In the days running up to Deepavali, doctors and other medical professionals were waiting with bated breath for an inflow of people with cracker-related injuries, primarily related to the eyes. However, the actual numbers have surprised them.
Doctors at eye specialty hospitals across the city had recorded very few cases in the first 30 hours of the festival, which in previous years would see scores of patients.
Dr Sujatha Rathod, Director, Minto Hospital, explained that last year, the hospital had treated nearly 60 people for fireworks-related eye injuries.
“This year, since the festival began on Saturday, we have had three cases,” Dr Sujatha explained. She, however, explained that they normally tracked fireworks-related injuries for up to three days after the end of Deepavali every year. Another four cases were reported by Narayana Nethralaya as of 8 pm on Sunday night.
All of the cases reported so far have been children.
At Minto, the first is a 12-year-old and a resident of Vijayanagar, whose family told the doctors that he was not even participating in the games.
“We were told that he was just a bystander, either passing by or watching somebody else lighting a flower pot,” Dr Sujatha explained.
The boy’s medical report shows him as having suffered superficial burns to the nose and the medial sides of the upper eyelids, but it is the condition of the eyes that worries the doctors the most. He has suffered a corneal abrasion, which has prompted a drop in vision.
“We have put a patch to allow the corneal epithelial defect to heal. Over time, we hope there will be no central scarring, which can impair vision.”
However, the number of cases appeared to increase when two injuries were reported within a span of a few hours on Sunday.
The first was a 13-year-old in SampigeHalli Layout who was injured after standing near a chain of bijli firecrackers. The boy is said to have suffered a lamellar corneal tear after multiple foreign bodies entered his eye. Minto said the boy is to be admitted for further clinical management.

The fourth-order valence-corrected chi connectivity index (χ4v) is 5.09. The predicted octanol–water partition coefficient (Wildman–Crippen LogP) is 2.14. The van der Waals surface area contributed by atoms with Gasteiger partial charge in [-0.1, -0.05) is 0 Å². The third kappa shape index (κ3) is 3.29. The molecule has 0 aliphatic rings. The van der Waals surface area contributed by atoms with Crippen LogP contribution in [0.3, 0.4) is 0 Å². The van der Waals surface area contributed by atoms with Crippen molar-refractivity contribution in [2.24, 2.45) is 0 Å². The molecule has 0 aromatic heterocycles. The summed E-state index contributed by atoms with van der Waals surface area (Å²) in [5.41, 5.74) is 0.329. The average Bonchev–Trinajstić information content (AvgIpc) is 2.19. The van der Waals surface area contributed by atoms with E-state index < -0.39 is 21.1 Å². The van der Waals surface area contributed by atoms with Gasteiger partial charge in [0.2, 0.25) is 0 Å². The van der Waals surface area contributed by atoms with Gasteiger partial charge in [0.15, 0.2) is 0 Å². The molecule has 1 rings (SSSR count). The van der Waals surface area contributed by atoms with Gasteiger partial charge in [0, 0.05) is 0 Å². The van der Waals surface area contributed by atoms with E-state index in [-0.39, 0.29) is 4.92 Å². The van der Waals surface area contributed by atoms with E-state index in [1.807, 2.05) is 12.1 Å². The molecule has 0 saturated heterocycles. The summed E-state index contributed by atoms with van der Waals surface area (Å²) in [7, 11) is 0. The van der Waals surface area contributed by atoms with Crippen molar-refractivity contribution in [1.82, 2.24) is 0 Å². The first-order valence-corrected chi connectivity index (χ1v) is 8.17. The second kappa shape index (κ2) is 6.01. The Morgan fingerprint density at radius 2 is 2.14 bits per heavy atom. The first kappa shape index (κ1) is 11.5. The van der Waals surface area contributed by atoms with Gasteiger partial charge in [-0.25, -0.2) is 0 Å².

The second is a four-year-old boy from Magadi Road, who was also described as being a bystander. The boy has suffered a conjunctival tear after fragments from a bijli firecracker entered his eye.
The four cases at Narayana Nethralaya were described as minor injuries. According to a hospital spokesperson, three are boys ranging from five to 17 years. The other is a three-year-old girl.
Meanwhile, at Shekar Hospital, Usha Keshav, Chief Operating Officer, clarified that the hospital had not registered any fireworks-related injuries so far.
“Last year, there were about 15 cases, but there have been none so far,” Usha said.
A spokesperson for Vikram Hospital and Dr Agarwal’s Eye Hospital also reported zero cases.
Minto Hospital to treat eye injuries
Much against the High Court order to ensure only green crackers are sold this Diwali, regular crackers were sold in many places.
However, due to the Covid-19, the number of buyers and the quantity of buying has come down drastically. Similarly, eye injuries due to the cracker bursting also came down drastically.
Every year large number pf children were being treated at the Minto ophthalmic hospital at the time of deepavali. This year also a special ward was set up to treat the children with eye injuries.
What is to be noted is that seven children were admitted to the state-run Minto Hospital over the last three days due to eye injuries caused due to cracker bursting.
The number is very less in other eye hospitals across the city.
According to the police sources, this year the number of accidents is less as a majority of parents didn’t buy the crackers due to the ban.
“The awareness level is also very high now. Parents don’t allow the children to burst the crackers,” explained a police officer.